Giving staff role clarity will help to will bring improvements to patient care, says Brendan Brown
60 seconds with...Kimberley Salmon-Jamieson, deputy chief nurse at the University Hospital of South ManchesterSubscription
We talk to Kimberley Salmon-Jamieson, deputy chief nurse at the University Hospital of South Manchester, who qualified as a nurse in 1994.
“Probiotics ‘don’t ease’ baby colic,” the Mail Online reports. A small, though well-conducted, study suggests that probiotics – commonly touted as “friendly bacteria” – could actually make symptoms worse.
The Royal College of Nursing has written to MPs across the “political spectrum” asking them to support efforts to contest the government’s decision to hold back a basic pay rise for many nurses.
Heart failure admission cases double when a patient has had poor sleep, according to new research presented at a nursing conference.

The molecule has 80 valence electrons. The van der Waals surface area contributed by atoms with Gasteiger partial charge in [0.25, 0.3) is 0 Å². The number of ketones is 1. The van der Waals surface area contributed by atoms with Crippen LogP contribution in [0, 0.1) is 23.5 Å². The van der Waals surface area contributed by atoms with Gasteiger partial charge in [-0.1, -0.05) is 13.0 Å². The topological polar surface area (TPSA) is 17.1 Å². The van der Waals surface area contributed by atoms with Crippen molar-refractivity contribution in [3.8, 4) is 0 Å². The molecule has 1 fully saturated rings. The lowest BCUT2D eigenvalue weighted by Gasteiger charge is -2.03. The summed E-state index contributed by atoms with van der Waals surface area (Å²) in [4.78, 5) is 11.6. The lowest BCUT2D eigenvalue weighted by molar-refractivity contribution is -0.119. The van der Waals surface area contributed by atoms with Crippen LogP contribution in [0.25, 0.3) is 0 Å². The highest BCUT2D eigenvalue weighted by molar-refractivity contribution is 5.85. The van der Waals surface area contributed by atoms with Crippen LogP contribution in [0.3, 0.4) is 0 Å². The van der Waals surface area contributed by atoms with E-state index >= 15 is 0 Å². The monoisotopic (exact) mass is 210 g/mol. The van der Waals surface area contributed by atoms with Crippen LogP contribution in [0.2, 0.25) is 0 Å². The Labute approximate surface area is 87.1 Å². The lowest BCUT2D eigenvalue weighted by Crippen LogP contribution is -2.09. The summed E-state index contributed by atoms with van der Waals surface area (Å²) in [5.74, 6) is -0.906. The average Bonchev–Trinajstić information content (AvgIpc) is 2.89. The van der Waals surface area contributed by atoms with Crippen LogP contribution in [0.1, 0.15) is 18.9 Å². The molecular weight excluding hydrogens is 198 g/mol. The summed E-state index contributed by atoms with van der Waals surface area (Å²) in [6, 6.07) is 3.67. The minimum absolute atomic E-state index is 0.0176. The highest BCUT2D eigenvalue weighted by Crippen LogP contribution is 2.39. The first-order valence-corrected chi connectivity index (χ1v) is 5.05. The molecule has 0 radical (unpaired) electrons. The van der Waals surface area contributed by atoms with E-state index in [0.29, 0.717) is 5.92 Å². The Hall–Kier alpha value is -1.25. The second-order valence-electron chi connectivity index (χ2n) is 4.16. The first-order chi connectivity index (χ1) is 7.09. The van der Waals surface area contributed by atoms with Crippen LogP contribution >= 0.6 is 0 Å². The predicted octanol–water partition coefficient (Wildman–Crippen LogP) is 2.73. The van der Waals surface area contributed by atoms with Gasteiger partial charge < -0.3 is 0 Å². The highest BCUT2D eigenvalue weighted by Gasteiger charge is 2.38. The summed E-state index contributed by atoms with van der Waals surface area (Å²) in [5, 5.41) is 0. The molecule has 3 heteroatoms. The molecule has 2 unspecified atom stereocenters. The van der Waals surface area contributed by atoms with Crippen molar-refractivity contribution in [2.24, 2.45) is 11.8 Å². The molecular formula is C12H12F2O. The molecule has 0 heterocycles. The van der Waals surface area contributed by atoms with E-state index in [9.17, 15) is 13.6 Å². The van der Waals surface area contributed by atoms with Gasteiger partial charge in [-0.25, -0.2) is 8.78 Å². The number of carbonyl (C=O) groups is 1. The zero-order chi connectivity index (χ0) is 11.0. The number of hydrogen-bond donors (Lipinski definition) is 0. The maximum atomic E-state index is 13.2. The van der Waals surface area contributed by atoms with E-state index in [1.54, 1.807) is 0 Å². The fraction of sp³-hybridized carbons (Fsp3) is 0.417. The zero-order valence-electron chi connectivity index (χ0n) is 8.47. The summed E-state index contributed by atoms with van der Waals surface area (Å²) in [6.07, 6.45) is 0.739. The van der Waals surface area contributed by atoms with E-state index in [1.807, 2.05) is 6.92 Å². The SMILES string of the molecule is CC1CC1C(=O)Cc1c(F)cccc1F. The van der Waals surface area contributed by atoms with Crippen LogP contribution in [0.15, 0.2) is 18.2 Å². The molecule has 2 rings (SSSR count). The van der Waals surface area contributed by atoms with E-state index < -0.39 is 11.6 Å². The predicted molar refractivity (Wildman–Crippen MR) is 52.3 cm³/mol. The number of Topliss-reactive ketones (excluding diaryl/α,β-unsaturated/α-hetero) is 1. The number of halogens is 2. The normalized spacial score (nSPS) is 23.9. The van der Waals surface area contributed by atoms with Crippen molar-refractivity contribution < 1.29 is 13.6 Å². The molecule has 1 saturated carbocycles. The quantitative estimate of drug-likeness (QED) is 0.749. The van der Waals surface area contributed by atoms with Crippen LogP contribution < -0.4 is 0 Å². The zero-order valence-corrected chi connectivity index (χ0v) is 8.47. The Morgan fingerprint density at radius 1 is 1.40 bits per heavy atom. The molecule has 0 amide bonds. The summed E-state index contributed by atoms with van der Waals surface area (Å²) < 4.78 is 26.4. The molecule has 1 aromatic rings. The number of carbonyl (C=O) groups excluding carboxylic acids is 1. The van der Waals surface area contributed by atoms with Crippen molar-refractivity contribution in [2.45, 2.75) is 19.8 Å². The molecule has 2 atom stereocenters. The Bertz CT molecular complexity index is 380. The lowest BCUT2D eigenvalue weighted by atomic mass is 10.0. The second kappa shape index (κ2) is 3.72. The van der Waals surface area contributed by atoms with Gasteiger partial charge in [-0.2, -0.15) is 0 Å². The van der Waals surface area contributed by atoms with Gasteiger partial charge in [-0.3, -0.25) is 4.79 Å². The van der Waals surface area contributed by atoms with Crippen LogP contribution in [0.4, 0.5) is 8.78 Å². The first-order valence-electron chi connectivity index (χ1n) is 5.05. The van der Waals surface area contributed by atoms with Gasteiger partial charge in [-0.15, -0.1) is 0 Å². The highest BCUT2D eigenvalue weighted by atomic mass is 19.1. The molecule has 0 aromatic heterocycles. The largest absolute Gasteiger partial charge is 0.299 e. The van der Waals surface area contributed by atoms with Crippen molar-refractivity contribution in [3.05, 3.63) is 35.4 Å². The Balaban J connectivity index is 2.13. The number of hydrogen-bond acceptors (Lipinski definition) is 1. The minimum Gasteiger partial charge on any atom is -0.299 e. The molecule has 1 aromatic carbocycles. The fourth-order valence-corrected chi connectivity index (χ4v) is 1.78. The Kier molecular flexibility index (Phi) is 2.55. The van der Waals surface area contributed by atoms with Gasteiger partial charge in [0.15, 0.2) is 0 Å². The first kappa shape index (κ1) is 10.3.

Millions of people in the UK could be failing to recognise that they are obese − putting themselves at risk of early death, a report suggests.
Unison members in Doncaster have held a further 48 hours of strike action this week over changes to their pay and conditions.
The spread of poor diets with large amounts of processed food, fat and refined sugar could be leading to increasing levels of inflammation in the body and, as a result, contributing to increased asthma prevalence, say researchers.
The National Institute for Health and Care Excellence has published draft guidance aimed at addressing confusion over the clinical management of people affected by drug allergy.
The new head of the NHS in England has already met with a high powered group of patient safety campaigners, including a nurse who whistleblew on poor care at Mid Staffordshire Foundation Trust.